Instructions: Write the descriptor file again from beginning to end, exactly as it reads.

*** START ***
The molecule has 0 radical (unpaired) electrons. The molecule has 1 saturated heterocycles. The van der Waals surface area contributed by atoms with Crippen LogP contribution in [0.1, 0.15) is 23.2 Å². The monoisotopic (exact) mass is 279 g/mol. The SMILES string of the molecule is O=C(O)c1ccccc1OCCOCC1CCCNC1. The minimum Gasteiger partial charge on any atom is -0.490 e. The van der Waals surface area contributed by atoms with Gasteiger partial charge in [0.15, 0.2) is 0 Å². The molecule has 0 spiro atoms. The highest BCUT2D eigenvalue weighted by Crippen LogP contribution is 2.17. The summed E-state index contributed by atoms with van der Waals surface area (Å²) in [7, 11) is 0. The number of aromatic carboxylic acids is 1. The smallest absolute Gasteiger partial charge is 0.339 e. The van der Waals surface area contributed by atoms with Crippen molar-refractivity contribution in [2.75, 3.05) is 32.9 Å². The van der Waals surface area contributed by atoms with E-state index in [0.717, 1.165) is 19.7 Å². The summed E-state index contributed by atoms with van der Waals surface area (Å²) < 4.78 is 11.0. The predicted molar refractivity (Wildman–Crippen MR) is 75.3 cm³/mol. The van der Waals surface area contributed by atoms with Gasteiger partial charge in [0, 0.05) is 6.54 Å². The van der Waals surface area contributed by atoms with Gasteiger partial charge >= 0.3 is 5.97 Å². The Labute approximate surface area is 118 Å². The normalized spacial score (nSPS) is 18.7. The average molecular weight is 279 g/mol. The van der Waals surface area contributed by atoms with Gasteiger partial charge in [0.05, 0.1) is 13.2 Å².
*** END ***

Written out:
The molecule has 0 radical (unpaired) electrons. The molecule has 1 saturated heterocycles. The van der Waals surface area contributed by atoms with Crippen LogP contribution in [0.1, 0.15) is 23.2 Å². The monoisotopic (exact) mass is 279 g/mol. The SMILES string of the molecule is O=C(O)c1ccccc1OCCOCC1CCCNC1. The minimum Gasteiger partial charge on any atom is -0.490 e. The van der Waals surface area contributed by atoms with Gasteiger partial charge in [0.15, 0.2) is 0 Å². The molecule has 0 spiro atoms. The highest BCUT2D eigenvalue weighted by Crippen LogP contribution is 2.17. The summed E-state index contributed by atoms with van der Waals surface area (Å²) in [7, 11) is 0. The number of aromatic carboxylic acids is 1. The smallest absolute Gasteiger partial charge is 0.339 e. The van der Waals surface area contributed by atoms with Crippen molar-refractivity contribution in [2.75, 3.05) is 32.9 Å². The van der Waals surface area contributed by atoms with E-state index in [0.717, 1.165) is 19.7 Å². The summed E-state index contributed by atoms with van der Waals surface area (Å²) < 4.78 is 11.0. The predicted molar refractivity (Wildman–Crippen MR) is 75.3 cm³/mol. The van der Waals surface area contributed by atoms with Gasteiger partial charge in [0, 0.05) is 6.54 Å². The van der Waals surface area contributed by atoms with Gasteiger partial charge >= 0.3 is 5.97 Å². The Labute approximate surface area is 118 Å². The normalized spacial score (nSPS) is 18.7. The average molecular weight is 279 g/mol. The van der Waals surface area contributed by atoms with Gasteiger partial charge in [0.05, 0.1) is 13.2 Å².